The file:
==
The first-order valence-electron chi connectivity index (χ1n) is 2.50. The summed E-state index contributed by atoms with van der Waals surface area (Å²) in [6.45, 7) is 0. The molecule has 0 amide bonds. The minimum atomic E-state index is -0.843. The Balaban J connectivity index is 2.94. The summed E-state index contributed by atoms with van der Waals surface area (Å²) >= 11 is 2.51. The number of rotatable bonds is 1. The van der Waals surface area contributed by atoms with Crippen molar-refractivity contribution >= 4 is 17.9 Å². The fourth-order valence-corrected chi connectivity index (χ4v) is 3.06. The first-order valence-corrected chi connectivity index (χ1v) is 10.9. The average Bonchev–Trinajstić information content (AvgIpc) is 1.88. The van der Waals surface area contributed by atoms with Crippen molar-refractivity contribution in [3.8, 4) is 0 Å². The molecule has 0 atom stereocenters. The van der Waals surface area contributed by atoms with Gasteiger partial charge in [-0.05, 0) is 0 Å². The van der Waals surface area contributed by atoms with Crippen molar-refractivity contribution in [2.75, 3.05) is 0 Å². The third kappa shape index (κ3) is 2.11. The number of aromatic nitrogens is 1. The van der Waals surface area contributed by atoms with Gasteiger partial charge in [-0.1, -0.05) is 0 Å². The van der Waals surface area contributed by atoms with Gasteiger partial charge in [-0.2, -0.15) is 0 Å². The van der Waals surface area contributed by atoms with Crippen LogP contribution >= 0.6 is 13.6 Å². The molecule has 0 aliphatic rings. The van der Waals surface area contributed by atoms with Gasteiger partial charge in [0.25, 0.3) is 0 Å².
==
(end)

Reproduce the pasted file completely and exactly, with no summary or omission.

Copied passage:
The first-order valence-electron chi connectivity index (χ1n) is 2.50. The summed E-state index contributed by atoms with van der Waals surface area (Å²) in [6.45, 7) is 0. The molecule has 0 amide bonds. The minimum atomic E-state index is -0.843. The Balaban J connectivity index is 2.94. The summed E-state index contributed by atoms with van der Waals surface area (Å²) >= 11 is 2.51. The number of rotatable bonds is 1. The van der Waals surface area contributed by atoms with Crippen molar-refractivity contribution >= 4 is 17.9 Å². The fourth-order valence-corrected chi connectivity index (χ4v) is 3.06. The first-order valence-corrected chi connectivity index (χ1v) is 10.9. The average Bonchev–Trinajstić information content (AvgIpc) is 1.88. The van der Waals surface area contributed by atoms with Crippen molar-refractivity contribution in [3.8, 4) is 0 Å². The molecule has 0 atom stereocenters. The van der Waals surface area contributed by atoms with Gasteiger partial charge in [-0.05, 0) is 0 Å². The van der Waals surface area contributed by atoms with Crippen molar-refractivity contribution in [2.75, 3.05) is 0 Å². The third kappa shape index (κ3) is 2.11. The number of aromatic nitrogens is 1. The van der Waals surface area contributed by atoms with Gasteiger partial charge in [-0.1, -0.05) is 0 Å². The van der Waals surface area contributed by atoms with Gasteiger partial charge in [-0.2, -0.15) is 0 Å². The van der Waals surface area contributed by atoms with Crippen LogP contribution >= 0.6 is 13.6 Å². The molecule has 0 aliphatic rings. The van der Waals surface area contributed by atoms with Gasteiger partial charge in [0.25, 0.3) is 0 Å².